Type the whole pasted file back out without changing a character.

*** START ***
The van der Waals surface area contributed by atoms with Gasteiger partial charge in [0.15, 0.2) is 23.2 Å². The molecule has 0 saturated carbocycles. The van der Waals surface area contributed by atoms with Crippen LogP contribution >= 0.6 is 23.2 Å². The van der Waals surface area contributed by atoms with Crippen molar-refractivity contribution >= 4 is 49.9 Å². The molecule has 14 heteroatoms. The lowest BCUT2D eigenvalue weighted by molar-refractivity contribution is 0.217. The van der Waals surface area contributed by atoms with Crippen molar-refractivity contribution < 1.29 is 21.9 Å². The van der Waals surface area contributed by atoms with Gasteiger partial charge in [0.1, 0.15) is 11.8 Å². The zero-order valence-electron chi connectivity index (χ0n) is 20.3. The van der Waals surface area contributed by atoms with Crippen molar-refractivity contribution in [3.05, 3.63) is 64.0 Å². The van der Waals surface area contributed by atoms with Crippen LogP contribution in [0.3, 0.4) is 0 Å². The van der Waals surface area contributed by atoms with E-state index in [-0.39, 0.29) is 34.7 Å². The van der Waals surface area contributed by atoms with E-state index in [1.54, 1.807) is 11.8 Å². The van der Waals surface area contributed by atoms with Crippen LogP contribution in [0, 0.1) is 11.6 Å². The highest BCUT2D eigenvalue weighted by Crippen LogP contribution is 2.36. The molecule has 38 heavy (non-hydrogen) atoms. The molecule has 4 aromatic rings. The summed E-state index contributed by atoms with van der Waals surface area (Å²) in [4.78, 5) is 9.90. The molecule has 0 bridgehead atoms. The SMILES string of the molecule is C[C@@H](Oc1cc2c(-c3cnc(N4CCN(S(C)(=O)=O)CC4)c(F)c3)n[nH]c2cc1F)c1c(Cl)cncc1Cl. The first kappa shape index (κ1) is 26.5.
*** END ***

The van der Waals surface area contributed by atoms with Gasteiger partial charge in [0.15, 0.2) is 23.2 Å². The molecule has 0 saturated carbocycles. The van der Waals surface area contributed by atoms with Crippen LogP contribution >= 0.6 is 23.2 Å². The van der Waals surface area contributed by atoms with Crippen molar-refractivity contribution >= 4 is 49.9 Å². The molecule has 14 heteroatoms. The lowest BCUT2D eigenvalue weighted by molar-refractivity contribution is 0.217. The van der Waals surface area contributed by atoms with Crippen molar-refractivity contribution < 1.29 is 21.9 Å². The van der Waals surface area contributed by atoms with Gasteiger partial charge in [0.1, 0.15) is 11.8 Å². The zero-order valence-electron chi connectivity index (χ0n) is 20.3. The van der Waals surface area contributed by atoms with Crippen molar-refractivity contribution in [3.05, 3.63) is 64.0 Å². The van der Waals surface area contributed by atoms with Crippen LogP contribution in [0.3, 0.4) is 0 Å². The van der Waals surface area contributed by atoms with E-state index in [-0.39, 0.29) is 34.7 Å². The van der Waals surface area contributed by atoms with E-state index in [1.54, 1.807) is 11.8 Å². The van der Waals surface area contributed by atoms with Crippen LogP contribution in [0, 0.1) is 11.6 Å². The highest BCUT2D eigenvalue weighted by Crippen LogP contribution is 2.36. The molecule has 38 heavy (non-hydrogen) atoms. The molecule has 4 aromatic rings. The summed E-state index contributed by atoms with van der Waals surface area (Å²) in [4.78, 5) is 9.90. The molecule has 0 bridgehead atoms. The SMILES string of the molecule is C[C@@H](Oc1cc2c(-c3cnc(N4CCN(S(C)(=O)=O)CC4)c(F)c3)n[nH]c2cc1F)c1c(Cl)cncc1Cl. The first kappa shape index (κ1) is 26.5.